Not So Bright

So it turns out I didn’t get a Fulbright.  But as Tracy Chapman once eloquently put it, “it’s okay.”

And it really is.  Super disappointing, yes.  And unexplainable, certainly. But it’s also okay.  Nothing has changed and my life is filled with no less dopeness.  I just don’t get any U.S. money to fund that dopeness.

I’m actually just glad to finally know. The question had begun to quietly consume me.  I didn’t mention it to anyone (well, maybe my mom), trying to give the impression that I thought about it as little as everyone else did.  But in reality, I was thinking about it more and more everyday.

Obsession was not my intention.  I planned not to think about it until the news came.  And I thought that would be easy – you know, with all the distractions of life and everything. I had put the application pretty much out of my mind from september until january.  It felt quite remote and out of my control – silly to worry about it. And the fact that I was planning a move also helped to keep my mind off of whether the powers-that-be liked me or not.

And then, at the end of january, I received an email telling me I was a finalist.  Suddenly it became a real possibility.  Someone actually read my application, thought it made sense, looked at my transcripts, wasn’t amused, and decided I potentially could be worthy of a fulbright.  I was recommended by the institute for international education (i think), along with about twice as many people who could actually receive a grant.  So although I had gotten over a huge hurdle in the first round, I was estimating about a 50 percent chance of getting it. Not the worst odds. But nothing to plan a life around.

For the first couple of months I was good. Knowing I probably wouldn’t hear anything before april or may, I barely thought about it.  But then one fateful day in march, I googled some combination of words to end up on a forum of other finalists.  Hundreds of posts about each of their worries and restless nights as they awaited news in the mail.  And to make it worse, it came with a google spreadsheet. It listed country after country, each attached to a screen name and the hopes and dreams of people I felt suddenly akin to.  Their obsessive comments only stated what I hadn’t been allowing myself to think or feel until then.  How wonderful it would be…how long and challenging the process has been…how much money is it, actually?  But the major theme was when we would receive our letters.  Volunteers took turns emailing the fulbright people to ask for notification updates for the various countries.  Mail delivery trends were discussed at length.  A few countries’ finalists were notified early, in february and early march. From them we learned that acceptances arrived in large manilla envelopes. Rejections and alternates received small white envelopes. It all played out in the forum and the spreadsheet. Although I never posted anything, I was hooked, checking both pages multiple times a day.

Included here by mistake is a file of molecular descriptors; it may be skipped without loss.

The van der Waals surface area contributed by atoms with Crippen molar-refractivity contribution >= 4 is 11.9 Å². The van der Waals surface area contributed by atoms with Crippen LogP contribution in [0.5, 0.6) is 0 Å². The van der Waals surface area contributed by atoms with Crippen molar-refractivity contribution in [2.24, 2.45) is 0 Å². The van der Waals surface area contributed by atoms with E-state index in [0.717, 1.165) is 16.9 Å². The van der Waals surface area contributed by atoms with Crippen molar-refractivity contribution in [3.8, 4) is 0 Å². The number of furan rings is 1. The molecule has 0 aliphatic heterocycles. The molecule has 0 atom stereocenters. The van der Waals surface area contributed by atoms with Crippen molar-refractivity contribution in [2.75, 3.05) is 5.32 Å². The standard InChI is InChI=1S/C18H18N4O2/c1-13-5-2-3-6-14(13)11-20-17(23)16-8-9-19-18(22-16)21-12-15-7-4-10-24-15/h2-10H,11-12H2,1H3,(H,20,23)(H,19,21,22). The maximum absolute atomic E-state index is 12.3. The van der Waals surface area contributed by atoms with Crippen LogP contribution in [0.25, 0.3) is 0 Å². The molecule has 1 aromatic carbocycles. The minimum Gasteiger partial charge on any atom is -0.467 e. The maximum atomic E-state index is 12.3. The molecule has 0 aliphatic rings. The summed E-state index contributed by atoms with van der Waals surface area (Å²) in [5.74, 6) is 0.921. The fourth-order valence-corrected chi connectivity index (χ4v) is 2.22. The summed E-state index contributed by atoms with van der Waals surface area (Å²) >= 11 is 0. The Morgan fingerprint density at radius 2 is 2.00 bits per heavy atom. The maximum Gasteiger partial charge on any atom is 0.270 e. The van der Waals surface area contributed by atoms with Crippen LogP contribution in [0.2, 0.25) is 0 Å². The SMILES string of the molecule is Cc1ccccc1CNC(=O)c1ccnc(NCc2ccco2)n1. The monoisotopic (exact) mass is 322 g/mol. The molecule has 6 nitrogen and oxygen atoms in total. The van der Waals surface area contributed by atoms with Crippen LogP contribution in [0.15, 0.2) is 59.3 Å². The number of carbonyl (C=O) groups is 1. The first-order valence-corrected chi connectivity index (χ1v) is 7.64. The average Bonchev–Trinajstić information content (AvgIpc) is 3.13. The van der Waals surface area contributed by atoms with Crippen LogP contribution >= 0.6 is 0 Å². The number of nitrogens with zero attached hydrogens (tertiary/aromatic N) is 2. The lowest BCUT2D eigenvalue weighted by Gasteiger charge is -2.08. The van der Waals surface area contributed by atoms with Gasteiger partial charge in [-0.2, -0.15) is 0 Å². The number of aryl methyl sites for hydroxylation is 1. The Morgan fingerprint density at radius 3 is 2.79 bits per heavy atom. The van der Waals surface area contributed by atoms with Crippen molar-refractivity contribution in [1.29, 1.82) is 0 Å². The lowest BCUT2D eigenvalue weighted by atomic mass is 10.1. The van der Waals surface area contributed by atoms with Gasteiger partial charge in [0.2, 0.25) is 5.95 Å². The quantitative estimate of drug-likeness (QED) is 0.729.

They seemed to be mostly college students – some applying for english teaching assistantships, others applying for full grants, which is what I applied for.  And as they discussed the subtle inconveniences of the campus mailman’s limp, and whether or not they would have lives after graduation, I read each post as if it pertained to me.  It dramatically increased my anxiety.

The worst of it was when someone posted a message to those of us applying to the netherlands. First I was just happy to see something relevant. But then I read on to learn that our letters had been sent out that day – a friday.

My mail is forwarded from my brooklyn address to this mail receiving company in texas.  Once they receive something, they list it in my inbox with a description of the envelope, including the sender and the weight.  So although I would have to wait for them to actually forward the letter to me in amsterdam, I knew I would basically know if it was good or bad news once the letter arrived in texas.  And based on my best guesses about the post office, I estimated I would hear by the following thursday or friday.

The following friday night I received an email notifying me of new mail received.  I knew what it was.  After a little pep talk, reminding myself that circumstances will be great no matter the outcome, I “checked my mail.”  It was a letter. And only .125 lbs.  Nothing special about it was listed.  It was definitely not good news. My heart sunk.  My secret forum friends wouldn’t hear about this.

And sure enough, once the letter finally reached me, it was still bad news. Not even an alternate. Just a flat out rejection.  It certainly put the f-u- in fulbright!

Hmph.

But yeah, so, anyway….

I strongly believe in a universe that has plans for me. And ever since I stopped fighting it (sometime last year, I think), allowing myself to trust the process, things have become more sensible and much brighter.  But it’s been easy to trust the process when it brings one good thing after another.  The challenge is seeing the long-term good intentions of the process when in the short-term it feels like a blow.  But that’s all it is: bad news for now that will somehow lead to something else great. I’m sure.
 
Thanks to all of you who have been so supportive and currently have a sympathetic frown on your face. It’s felt and much appreciated.

And it’s okay!

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One thought on “Not So Bright

  1. “The challenge is seeing the long-term good intentions of the process when in the short-term it feels like a blow.”

    So true….keep ya head up lady!

    Like

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